With the fully operating hardware, it is finally time to start working on the real firmware for my automatic curtain motor controllers. The current firmware is quickly thrown together and contains a few annoying bugs which need to be solved. To make the development process a bit easier, I made a small development unit, allowing me to test and debug my software without the need of closing and opening my real curtains.
In the past few weeks I’ve already put a lot of this test unit on my Instagram account, but I figured some of my readers might be interested in a little bit more detail.
The test unit will be based on a 75 cm long piece of plywood. To make it look a bit more professional, to allow me to run some wires on the bottom and just for the sake of 3D printing, I design some standoffs to mount on the corner of the plywood. Once again, I used my favorite 3D drawing tool, Fusion 360.
The standoffs allow me to mount suction cups (i still had laying around) to the bottom of the test unit, keeping everything firmly placed on my desk while testing. Was this necessary? Absolutely not, but boy, does it make the base look cool!
The sexy red ColorFabb XT gives you the impression you’re really in a professional testing environment. All safe guards are up. Put your helmet on while programming, please!
For the 5th time, I built up the mechanical part of my automatic curtain system. I finally became skillful in putting every washer on the right place without any cussing, and within an hour or so I managed to get everything ready for the electronics to be mounted.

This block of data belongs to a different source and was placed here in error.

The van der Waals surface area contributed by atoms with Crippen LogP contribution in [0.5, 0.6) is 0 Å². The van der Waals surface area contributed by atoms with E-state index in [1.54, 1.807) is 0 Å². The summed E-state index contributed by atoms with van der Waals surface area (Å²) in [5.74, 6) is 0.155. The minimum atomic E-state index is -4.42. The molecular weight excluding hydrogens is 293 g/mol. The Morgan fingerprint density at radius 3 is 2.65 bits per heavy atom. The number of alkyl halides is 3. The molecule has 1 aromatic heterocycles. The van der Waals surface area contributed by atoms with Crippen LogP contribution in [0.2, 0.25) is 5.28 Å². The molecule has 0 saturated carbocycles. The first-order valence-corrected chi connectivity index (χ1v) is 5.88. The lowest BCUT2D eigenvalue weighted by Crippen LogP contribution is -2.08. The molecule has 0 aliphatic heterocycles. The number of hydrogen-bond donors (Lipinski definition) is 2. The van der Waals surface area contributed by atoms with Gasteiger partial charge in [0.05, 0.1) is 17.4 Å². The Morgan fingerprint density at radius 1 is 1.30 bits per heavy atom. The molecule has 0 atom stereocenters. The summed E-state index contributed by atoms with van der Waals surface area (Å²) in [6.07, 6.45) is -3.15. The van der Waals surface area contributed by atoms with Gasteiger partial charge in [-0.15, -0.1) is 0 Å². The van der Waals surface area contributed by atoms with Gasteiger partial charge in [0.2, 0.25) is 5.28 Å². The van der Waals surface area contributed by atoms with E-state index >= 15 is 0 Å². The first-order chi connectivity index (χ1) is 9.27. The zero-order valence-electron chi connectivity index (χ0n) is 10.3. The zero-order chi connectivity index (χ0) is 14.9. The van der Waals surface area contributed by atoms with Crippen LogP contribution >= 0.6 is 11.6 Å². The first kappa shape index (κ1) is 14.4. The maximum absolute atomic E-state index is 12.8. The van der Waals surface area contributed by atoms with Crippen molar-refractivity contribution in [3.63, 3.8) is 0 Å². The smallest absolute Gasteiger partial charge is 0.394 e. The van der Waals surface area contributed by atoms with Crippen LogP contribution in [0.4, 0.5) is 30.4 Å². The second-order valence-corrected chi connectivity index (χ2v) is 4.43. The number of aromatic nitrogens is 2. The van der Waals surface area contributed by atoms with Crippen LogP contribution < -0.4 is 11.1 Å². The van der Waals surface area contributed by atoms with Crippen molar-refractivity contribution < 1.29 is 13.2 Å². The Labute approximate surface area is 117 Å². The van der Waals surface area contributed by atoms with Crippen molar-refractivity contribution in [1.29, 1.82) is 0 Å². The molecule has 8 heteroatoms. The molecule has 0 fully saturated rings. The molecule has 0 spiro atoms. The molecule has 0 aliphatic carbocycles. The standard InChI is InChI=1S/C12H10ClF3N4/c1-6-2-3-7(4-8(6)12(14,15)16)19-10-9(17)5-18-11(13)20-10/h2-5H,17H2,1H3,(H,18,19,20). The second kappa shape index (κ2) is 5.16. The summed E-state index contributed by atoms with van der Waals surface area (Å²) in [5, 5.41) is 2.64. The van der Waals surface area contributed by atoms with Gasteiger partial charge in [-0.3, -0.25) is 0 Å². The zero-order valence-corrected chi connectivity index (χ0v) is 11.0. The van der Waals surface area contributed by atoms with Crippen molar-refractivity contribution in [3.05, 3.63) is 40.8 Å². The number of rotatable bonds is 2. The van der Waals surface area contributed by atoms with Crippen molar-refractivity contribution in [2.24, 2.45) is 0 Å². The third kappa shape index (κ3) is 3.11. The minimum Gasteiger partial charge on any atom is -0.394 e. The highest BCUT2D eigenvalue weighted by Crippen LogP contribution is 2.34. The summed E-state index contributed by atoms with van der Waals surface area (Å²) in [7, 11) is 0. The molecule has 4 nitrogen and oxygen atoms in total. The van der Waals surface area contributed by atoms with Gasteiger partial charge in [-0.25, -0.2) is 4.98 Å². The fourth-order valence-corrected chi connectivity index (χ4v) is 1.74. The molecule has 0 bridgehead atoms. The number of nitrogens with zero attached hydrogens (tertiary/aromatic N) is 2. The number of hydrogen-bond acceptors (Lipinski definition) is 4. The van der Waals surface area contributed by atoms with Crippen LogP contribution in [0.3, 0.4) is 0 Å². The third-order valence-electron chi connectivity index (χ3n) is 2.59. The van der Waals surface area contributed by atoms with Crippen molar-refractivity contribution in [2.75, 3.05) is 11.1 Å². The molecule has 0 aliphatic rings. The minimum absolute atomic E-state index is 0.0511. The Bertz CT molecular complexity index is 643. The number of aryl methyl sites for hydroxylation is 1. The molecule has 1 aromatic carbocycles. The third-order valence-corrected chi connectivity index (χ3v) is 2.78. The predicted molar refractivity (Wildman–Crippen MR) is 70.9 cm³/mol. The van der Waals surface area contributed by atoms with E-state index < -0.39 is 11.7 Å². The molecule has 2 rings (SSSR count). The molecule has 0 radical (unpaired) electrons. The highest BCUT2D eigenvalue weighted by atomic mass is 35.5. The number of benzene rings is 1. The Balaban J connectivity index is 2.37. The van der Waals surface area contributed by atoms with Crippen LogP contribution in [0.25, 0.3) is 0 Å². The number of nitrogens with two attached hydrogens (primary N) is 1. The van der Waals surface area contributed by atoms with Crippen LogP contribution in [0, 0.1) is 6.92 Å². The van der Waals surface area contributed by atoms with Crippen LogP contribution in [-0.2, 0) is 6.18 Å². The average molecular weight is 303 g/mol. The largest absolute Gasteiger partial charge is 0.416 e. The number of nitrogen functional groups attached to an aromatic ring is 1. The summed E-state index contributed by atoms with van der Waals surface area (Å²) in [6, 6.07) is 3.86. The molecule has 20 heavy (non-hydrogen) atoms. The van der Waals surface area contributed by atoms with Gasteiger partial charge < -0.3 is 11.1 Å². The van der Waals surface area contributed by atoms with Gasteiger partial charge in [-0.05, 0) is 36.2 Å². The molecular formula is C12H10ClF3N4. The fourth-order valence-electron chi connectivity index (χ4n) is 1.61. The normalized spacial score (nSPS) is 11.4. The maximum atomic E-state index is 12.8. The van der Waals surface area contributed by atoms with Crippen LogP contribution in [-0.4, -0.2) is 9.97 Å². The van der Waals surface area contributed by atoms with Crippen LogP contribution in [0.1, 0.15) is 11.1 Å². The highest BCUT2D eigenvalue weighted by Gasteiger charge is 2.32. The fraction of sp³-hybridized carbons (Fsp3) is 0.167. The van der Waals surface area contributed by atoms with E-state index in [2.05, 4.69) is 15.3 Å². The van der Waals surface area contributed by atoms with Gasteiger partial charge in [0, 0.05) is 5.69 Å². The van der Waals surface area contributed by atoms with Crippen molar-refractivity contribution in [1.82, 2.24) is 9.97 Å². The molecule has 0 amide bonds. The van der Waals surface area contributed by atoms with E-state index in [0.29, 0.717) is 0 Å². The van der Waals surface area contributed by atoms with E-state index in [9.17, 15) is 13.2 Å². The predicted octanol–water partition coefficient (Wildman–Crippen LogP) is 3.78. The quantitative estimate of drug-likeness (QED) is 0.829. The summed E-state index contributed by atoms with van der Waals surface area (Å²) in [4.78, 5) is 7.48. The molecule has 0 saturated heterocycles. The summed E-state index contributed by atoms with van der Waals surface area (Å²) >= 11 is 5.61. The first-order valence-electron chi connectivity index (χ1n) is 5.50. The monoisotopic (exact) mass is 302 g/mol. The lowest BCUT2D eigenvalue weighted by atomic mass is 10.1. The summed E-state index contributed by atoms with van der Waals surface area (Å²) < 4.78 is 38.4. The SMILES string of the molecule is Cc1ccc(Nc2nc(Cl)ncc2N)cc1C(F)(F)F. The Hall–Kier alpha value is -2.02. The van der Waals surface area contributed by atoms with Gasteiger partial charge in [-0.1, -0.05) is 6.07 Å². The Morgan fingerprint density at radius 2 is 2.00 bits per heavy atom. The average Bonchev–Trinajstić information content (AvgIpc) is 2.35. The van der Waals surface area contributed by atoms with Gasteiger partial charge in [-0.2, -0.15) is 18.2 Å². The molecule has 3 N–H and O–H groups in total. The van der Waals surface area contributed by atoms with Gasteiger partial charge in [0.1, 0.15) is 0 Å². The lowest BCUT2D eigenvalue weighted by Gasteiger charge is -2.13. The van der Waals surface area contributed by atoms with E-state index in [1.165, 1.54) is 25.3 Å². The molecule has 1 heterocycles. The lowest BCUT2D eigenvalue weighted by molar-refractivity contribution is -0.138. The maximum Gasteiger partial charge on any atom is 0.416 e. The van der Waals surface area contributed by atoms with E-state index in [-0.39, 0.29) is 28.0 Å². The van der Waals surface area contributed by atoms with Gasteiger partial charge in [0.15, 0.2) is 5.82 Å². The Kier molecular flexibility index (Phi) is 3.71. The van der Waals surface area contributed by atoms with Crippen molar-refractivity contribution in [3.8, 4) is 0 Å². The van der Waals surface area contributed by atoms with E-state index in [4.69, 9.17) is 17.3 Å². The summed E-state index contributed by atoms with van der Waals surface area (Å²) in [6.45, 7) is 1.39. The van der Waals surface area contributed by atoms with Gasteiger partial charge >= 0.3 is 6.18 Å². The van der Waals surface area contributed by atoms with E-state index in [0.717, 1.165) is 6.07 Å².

Luckily I had most of the necessary parts still laying around, besides a few connectors. So after inhaling some leaded unhealthy smoke I finished my 5th motor controller and snapped it right into place. Ready it be programmed with the new Firmware!
The end result is an easy to work with, firmly mounted test unit. With a lot of room for additional electronics like the WiFi controller.
Because I need to test the communication between the motor unit and a WiFi controller, I quickly threw together a small control unit. I already did this once before, but the Arduino Nano makes it much more convenient to program. The communication test unit contains a LM7805 voltage regulator, allowing me to directly connect the unit to my motor controllers.
The on-board rotary encoder once again gave me a reason to fire up my Lulzbot Mini 3D printer. It needed an over-designed knob!
Time for the software part …
The first version of the software was made using the Arduino IDE. But because I wanted to use a more object oriented approach, I decided to go for the tools that allow me to structure my project a bit better: PlatformIO. An open source ecosystem for IoT development.
With its awesome IDE (based on the powerful GitHub Atom editor), I am able to quickly setup a organized file structure.
And with all these tools in place, I could finally start the coding. After a few hours of struggling, I’ve managed to get the stepper motor running smoothly, without blocking the main run loop.
I will save the full walkthrough of the code for later, but if you are curious for the current state of the code, feel free to snoop around in the Automatic Curtain GitHub Repository.